The lanterns didn’t stop there. Over in Tsim Sha Tsui, there was an absolutely amazing lantern display entitled The Rhapsody of Hong Kong Memories. These cute and quirky lanterns, depicting nostalgic scenes from 1960s Hong Kong, were designed by Leo Tang and I thought they were just lovely. Perfectly capturing the spirit of Hong Kong with a fond heart and light touch, it’s the sort of ephemera that’s unlikely to go down in the history books but provokes all sorts of loving rose-tinted memories. Now I’ll let the photos do the talking; as ever, click for enlargements.
Hustle and Bustle
These show scenes from 1960s city life, including many traditional businesses that have since died out, like shoe-shiners, calligraphers and rickshaw drivers.
A tai-tai at the tailor’s – check out that retro hair-do!
I loved the attention to detail. Here the little boy at the barber is reading a comic-book to keep him entertained – and you can actually look inside the box and see what comics are on offer (hello Astro Boy!).
This little fellow is Lap Sap Chung, a monster created in a campaign to stop HKer’s from littering. He’s being chased by Miss Super Clean, remembered by lots of pre-pubescent teenage boys for her mini-skirts and go-go boots! Mischievous Lap Sap Chung proved so popular that he soon found himself being recreated as merchandise and inflatable toys! His memory was so enduring – a survey found that over 90% of respondents had heard of Lap Sap Chung! – that he was revived for a recent Keep Hong Kong Clean campaign. He even has a Facebook Group in his honour! (Posters from Chan.police’s Flickr and Gwulo.com)
Also note the red, white and blue striped lanterns in the background. These are based on the infamous plastic ‘amah bags’ that you see at wet markets or lugged around by Filipinos, burst to breaking point. I even saw one woman trying to post a full one! (Photo from Red, White, Blue, Here, There, Everywhere Flickr)
What would HK be without its food?! Here’s someone enjoying a meal at a dai pai dong (food stall in the street) – love how you can see the pak choi in the owner’s wok!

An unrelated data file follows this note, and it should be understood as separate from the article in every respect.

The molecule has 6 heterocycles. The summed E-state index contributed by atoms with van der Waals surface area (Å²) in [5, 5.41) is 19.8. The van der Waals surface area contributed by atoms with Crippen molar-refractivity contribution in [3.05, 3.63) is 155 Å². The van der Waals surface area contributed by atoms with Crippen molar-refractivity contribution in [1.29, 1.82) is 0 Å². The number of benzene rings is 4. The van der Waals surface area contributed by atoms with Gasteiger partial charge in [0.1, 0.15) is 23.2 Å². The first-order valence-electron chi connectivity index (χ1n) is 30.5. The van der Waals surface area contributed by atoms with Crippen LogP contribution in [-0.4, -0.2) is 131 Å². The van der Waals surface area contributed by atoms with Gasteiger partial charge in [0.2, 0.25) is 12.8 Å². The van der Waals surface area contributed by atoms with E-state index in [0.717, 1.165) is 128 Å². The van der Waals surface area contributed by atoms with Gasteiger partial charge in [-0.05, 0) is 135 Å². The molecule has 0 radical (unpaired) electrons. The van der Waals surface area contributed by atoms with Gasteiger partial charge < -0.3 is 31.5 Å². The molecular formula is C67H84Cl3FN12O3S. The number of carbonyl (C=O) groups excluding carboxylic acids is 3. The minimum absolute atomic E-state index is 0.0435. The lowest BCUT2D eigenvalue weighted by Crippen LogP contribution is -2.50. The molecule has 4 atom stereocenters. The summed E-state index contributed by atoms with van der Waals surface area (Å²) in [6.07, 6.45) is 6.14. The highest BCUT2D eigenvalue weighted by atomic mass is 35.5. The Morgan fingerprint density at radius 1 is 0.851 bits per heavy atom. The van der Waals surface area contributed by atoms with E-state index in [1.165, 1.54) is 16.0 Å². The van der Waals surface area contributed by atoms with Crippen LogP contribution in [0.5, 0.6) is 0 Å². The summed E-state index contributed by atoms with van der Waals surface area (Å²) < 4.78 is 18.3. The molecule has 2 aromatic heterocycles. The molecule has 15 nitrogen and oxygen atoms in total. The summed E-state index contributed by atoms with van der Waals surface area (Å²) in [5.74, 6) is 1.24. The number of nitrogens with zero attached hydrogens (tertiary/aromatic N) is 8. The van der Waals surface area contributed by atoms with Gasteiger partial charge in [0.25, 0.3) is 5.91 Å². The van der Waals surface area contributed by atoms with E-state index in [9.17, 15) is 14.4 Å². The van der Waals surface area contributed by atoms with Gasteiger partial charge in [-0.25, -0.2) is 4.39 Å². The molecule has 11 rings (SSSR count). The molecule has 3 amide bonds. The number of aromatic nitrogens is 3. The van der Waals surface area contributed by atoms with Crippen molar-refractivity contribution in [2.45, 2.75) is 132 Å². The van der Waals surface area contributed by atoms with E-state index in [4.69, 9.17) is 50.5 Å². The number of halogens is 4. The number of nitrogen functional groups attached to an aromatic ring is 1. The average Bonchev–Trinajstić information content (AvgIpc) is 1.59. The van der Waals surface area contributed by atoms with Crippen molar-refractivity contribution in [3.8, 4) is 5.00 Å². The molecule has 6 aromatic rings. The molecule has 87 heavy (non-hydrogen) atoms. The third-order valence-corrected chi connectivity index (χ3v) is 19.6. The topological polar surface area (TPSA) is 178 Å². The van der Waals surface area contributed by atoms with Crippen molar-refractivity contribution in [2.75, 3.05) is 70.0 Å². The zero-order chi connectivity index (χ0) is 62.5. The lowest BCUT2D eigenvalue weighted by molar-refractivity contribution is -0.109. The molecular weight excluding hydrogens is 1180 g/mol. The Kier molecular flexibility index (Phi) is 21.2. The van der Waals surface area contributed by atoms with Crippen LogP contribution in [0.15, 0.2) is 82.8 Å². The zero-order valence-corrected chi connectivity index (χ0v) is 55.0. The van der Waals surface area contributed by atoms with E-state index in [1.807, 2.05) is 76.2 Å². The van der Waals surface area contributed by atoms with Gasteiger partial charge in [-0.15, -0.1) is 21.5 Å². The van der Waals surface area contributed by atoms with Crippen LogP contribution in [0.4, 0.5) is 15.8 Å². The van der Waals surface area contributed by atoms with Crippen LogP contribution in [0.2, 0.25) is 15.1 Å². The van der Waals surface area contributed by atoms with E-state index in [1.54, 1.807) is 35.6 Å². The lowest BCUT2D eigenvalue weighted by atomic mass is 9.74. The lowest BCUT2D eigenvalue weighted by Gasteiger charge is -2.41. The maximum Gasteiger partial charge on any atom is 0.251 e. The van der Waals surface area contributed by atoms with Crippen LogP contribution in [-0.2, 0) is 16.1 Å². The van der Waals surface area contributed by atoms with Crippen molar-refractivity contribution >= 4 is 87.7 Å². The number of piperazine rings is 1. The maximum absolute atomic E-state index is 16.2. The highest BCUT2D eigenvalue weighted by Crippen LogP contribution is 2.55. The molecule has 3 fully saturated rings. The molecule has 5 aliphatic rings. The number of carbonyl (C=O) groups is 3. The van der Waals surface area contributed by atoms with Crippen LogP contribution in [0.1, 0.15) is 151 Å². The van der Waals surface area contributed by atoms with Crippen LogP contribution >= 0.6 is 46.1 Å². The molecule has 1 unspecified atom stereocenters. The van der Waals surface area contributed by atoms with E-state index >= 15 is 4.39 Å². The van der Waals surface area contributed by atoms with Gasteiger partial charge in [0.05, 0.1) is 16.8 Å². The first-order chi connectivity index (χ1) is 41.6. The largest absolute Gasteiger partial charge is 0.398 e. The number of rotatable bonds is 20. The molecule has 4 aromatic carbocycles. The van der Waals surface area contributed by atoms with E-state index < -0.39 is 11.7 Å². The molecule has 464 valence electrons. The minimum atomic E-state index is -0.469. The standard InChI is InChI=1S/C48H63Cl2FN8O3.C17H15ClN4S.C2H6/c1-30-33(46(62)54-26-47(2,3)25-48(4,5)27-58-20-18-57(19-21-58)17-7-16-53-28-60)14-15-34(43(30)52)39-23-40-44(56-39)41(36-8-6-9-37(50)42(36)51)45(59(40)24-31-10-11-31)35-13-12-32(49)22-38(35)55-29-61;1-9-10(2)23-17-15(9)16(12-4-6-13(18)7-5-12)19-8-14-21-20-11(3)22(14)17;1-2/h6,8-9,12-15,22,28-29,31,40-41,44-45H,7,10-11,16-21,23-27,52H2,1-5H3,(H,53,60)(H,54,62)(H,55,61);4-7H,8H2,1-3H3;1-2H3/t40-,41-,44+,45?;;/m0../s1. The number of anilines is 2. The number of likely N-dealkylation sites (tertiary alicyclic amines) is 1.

A spinning cup of milk tea (ngai cha), so beloved of HKers, being serenaded by a teddy boy.
A street hawker, carrying wicker baskets full of vegetables suspended on a bamboo pole on his shoulder. I love how the lady buying from him even has a shopping list in her hand!
An ‘airplane olives’ (fei gei larm) hawker with his distinctive brown paper bag. If you saw him in the streets, you would call down and he would throw the olives up to you several stories high! You would then drop down your money – only paying for what you caught, mind!
Not sure what this guy’s offering us. Hotpot? Congee? An ashtray? (OK, the last one seems unlikely). Answers on a postcard please.
Home Sweet Home
This one confused me – was there some strange game in the 1960s where kids had to run to and from a tap?! My auntie had a look and thinks it refers to the days when children would have to go to the village tap to collect buckets of water for the whole family back home. (Those slippers are so Hong Kong as well!)
In the old days, apartments were very small and people slept in simple metal or wood bunk beds to save as much space as possible. Here, the little girl is making plastic flowers by hand, a part-time job many people had in the 1960s to generate a little extra income.
The mum, carrying her baby in the typical Chinese papoose-sling on her back, seems to have rollers in her hair. No GHDs in those days!
The little girl is holding a traditional rabbit lantern for Mid-Autumn Festival; these stem from the rabbit’s presence in the myth behind the Moon Festival and are still sold nowadays.
Traditional paper lanterns for Mid-Autumn Festival – none of that inflatable singing and dancing tat in those days!
Do I need to tell you this is a retro thermos flask?!
Play & Playground
You might notice that some of these happy children are running about in what appear to be the old-school colourful wooden building blocks that children from yesteryear used to play with.
The circle-shaped counters with different coloured airplanes on, seen floating in the background or decorating the giant lanterns, are from a popular Chinese board game, Flying Chess (飛行棋). I say board game, it’s actually played on a fold-up piece of paper and works similarly to Ludo or Frustration. I only noticed this when I was looking back on my photos afterwards and it’s the little touches like this that Tang totally nails; I actually remember playing this when I was little and seeing that detail really made me smile, which is exactly the sort of response I think he hoped for. (飛行棋 photo from DChome forum – I swear I have the exact same game at home!)
The centrepiece to the whole display was a giant rabbit lantern, stuffed with old-school lamps, shop signs and birdcages. The amount of work that must have gone into it! Almost seems a shame that it will all have to be taken down : (
Cute, charming and quintessentially Hong Kong. What’s not to love?
The Rhapsody of Hong Kong Memories, Hong Kong Cultural Centre Piazza (near Star Ferry), Tsim Sha Tsui. 10 September until 17 October 2010, 6.30-11.30pm.